March 2010

The Case for Supply-Side Economics

By John Hendrickson

“If businessmen were allowed a wish, I am sure it would be unanimously for lower taxes,” stated General Douglas MacArthur, in his retirement serving as Chairman of Sperry Rand Corporation.[1] In order to achieve economic growth, encourage entrepreneurship, and promote business and job expansion, taxes need to be kept low for both businesses and individuals. The nation is currently struggling to work its way out of an economic recession, and although Gross Domestic Product (GDP) has increased and the unemployment rate has decreased to 9.7 percent, job growth and business recovery is still shaky as the marketplace faces great uncertainty in regard to public policy.

President Barack Obama, in attempting to fight the recession, has followed the Keynesian philosophy of using the force of federal government spending to push the economy out of recession. The flagship program in the Administration’s effort to bring economic recovery was the $787 billion stimulus bill. The Administration also engaged in financial bailouts, a government takeover of the auto industry, and the cash for clunkers program, among other policies to bring the nation out of recession. President Obama and the Democrat Congress also pushed for increased regulations and for an aggressive reform agenda focusing on universal health care and radical environmental reform.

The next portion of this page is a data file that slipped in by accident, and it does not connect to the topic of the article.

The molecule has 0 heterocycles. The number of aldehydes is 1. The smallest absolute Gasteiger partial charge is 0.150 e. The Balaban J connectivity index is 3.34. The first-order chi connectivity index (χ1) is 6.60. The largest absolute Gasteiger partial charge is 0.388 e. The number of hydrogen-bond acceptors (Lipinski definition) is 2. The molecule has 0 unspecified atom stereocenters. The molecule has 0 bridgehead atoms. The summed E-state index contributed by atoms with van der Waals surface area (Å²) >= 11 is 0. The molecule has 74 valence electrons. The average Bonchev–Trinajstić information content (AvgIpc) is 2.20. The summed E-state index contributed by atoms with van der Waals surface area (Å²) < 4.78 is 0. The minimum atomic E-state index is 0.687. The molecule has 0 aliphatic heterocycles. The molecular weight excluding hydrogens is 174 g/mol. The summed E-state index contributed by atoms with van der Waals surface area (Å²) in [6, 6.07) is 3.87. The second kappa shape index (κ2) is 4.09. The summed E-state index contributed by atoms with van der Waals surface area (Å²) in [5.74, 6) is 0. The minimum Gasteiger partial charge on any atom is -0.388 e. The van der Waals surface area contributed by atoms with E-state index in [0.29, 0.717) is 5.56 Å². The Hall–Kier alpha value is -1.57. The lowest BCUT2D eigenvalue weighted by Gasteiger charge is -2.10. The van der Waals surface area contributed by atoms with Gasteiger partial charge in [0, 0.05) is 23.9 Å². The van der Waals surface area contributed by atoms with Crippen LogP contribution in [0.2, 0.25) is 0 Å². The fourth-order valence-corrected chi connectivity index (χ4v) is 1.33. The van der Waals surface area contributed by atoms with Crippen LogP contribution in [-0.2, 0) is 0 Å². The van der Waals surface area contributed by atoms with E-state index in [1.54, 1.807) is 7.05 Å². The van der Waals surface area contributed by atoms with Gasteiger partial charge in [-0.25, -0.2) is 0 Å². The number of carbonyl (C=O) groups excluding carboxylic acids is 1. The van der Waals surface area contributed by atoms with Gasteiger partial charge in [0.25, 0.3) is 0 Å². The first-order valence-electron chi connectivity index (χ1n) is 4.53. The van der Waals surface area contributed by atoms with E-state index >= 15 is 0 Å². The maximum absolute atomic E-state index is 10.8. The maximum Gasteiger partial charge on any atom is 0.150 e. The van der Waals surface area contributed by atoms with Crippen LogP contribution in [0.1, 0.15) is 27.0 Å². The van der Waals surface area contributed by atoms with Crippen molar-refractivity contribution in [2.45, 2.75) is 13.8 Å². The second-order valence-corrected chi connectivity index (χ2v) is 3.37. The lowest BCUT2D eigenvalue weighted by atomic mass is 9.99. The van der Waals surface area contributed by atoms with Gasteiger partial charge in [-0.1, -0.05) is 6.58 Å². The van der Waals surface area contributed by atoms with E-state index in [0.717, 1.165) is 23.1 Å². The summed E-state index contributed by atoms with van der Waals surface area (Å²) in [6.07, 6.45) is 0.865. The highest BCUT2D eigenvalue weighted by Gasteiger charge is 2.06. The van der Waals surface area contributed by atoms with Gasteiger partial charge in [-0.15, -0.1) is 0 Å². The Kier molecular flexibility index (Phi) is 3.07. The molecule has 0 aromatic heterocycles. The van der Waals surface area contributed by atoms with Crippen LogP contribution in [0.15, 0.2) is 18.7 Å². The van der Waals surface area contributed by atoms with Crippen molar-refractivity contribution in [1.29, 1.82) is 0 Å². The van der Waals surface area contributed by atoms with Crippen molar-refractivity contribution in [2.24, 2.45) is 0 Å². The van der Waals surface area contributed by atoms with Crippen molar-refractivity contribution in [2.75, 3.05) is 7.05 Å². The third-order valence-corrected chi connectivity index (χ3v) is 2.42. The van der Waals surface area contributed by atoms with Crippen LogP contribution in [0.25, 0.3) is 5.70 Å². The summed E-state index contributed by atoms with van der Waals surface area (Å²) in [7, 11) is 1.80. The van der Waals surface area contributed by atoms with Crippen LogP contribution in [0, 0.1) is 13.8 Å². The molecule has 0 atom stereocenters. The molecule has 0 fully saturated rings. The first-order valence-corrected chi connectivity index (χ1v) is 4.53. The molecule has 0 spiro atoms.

The President and Democrat leaders in Congress are now pushing for an $85 billion “jobs bill” with temporary tax credits and incentives that will not be effective. President Obama has also put forth a $3.8 trillion budget proposal. The national debt is $12 trillion, the federal government ran a $1.4 trillion deficit in 2009 and is projected to run a $1.6 trillion deficit for 2010, and it appears that deficits will continue into the future if federal spending is not checked.